Collection: Vassily Kandinsky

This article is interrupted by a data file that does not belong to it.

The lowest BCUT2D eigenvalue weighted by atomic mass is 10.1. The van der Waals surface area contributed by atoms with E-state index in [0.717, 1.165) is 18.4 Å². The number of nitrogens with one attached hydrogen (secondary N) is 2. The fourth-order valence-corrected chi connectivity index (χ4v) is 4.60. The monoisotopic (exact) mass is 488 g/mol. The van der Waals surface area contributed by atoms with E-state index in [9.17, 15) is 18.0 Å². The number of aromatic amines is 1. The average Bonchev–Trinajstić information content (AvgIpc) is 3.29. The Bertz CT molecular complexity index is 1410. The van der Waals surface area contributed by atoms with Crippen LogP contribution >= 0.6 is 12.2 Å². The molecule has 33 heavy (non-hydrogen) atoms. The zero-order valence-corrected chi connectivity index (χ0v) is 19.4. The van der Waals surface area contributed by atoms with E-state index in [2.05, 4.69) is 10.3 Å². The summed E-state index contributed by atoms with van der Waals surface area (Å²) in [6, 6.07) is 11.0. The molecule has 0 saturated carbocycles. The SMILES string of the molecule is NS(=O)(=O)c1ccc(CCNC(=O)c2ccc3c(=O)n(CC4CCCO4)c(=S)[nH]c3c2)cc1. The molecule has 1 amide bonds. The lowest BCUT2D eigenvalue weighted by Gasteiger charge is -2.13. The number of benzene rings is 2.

During the period 1910-1914, Kandinsky turned increasingly to abstract art, as his expressionism fused with Fauvism (fl.1905-7), Cubism (fl.1907-14) and Orphism (fl.1910-13), leading him to dispense with figurative elements. Coloured surfaces, distinct from subjective forms and edged in black, became 'signs' (Improvisation III, 1909, Musee National d'Art Moderne, Paris; Sketch Composition II, 1909, Guggenheim Museum, New York). Then, by abandoning the tradition of spatial illusion, he affirmed the two-dimensional character of the canvas and at the same time the arbitrary nature of his space. Little by little the black outlines became autonomous graphic elements, in ever-increasing numbers, while the colours started to overflow the edges of the 'subject' (Church, 1910, Stadtische Galerie, Munich; Composition IV, 1911, Kunstzammlung Nordrhein-Westfallen, Dusseldorf; With the Black Arch, 1912, Musee National d'Art Moderne, Paris; Improvisation, 1912, Guggenheim Museum, NY).